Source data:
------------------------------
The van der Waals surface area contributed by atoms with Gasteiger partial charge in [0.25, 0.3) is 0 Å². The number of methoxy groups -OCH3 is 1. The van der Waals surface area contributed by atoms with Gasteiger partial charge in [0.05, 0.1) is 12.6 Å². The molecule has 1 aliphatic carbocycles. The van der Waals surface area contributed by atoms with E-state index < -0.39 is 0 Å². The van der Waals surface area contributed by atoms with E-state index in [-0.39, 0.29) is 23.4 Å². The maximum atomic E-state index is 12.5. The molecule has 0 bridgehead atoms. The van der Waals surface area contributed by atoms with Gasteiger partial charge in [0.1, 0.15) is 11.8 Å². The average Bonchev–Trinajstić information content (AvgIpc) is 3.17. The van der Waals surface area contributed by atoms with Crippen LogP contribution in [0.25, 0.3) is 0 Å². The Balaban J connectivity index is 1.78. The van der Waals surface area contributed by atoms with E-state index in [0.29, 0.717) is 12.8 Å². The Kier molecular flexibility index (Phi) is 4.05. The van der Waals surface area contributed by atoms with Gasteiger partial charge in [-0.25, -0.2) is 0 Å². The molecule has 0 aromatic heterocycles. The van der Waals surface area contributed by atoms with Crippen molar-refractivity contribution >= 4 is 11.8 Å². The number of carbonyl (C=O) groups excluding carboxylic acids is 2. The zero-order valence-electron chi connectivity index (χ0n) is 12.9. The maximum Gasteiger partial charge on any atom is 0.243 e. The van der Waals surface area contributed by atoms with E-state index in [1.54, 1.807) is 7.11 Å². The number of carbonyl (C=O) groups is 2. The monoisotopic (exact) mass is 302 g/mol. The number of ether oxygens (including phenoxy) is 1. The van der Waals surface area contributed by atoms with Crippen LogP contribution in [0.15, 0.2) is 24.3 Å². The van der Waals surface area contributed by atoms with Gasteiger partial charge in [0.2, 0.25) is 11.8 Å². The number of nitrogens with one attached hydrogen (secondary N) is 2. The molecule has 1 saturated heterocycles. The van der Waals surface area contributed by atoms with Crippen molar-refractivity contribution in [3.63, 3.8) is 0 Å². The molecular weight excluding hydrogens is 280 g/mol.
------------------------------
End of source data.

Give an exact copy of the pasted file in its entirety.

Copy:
The van der Waals surface area contributed by atoms with Gasteiger partial charge in [0.25, 0.3) is 0 Å². The number of methoxy groups -OCH3 is 1. The van der Waals surface area contributed by atoms with Gasteiger partial charge in [0.05, 0.1) is 12.6 Å². The molecule has 1 aliphatic carbocycles. The van der Waals surface area contributed by atoms with E-state index < -0.39 is 0 Å². The van der Waals surface area contributed by atoms with E-state index in [-0.39, 0.29) is 23.4 Å². The maximum atomic E-state index is 12.5. The molecule has 0 bridgehead atoms. The van der Waals surface area contributed by atoms with Gasteiger partial charge in [0.1, 0.15) is 11.8 Å². The average Bonchev–Trinajstić information content (AvgIpc) is 3.17. The van der Waals surface area contributed by atoms with Crippen LogP contribution in [0.25, 0.3) is 0 Å². The Balaban J connectivity index is 1.78. The van der Waals surface area contributed by atoms with E-state index in [0.29, 0.717) is 12.8 Å². The Kier molecular flexibility index (Phi) is 4.05. The van der Waals surface area contributed by atoms with Gasteiger partial charge in [-0.25, -0.2) is 0 Å². The molecule has 0 aromatic heterocycles. The van der Waals surface area contributed by atoms with Crippen molar-refractivity contribution >= 4 is 11.8 Å². The number of carbonyl (C=O) groups excluding carboxylic acids is 2. The zero-order valence-electron chi connectivity index (χ0n) is 12.9. The maximum Gasteiger partial charge on any atom is 0.243 e. The van der Waals surface area contributed by atoms with E-state index in [1.54, 1.807) is 7.11 Å². The number of carbonyl (C=O) groups is 2. The monoisotopic (exact) mass is 302 g/mol. The number of ether oxygens (including phenoxy) is 1. The van der Waals surface area contributed by atoms with Crippen LogP contribution in [0.15, 0.2) is 24.3 Å². The van der Waals surface area contributed by atoms with Gasteiger partial charge in [0.2, 0.25) is 11.8 Å². The number of nitrogens with one attached hydrogen (secondary N) is 2. The molecule has 1 saturated heterocycles. The van der Waals surface area contributed by atoms with Crippen molar-refractivity contribution in [3.63, 3.8) is 0 Å². The molecular weight excluding hydrogens is 280 g/mol.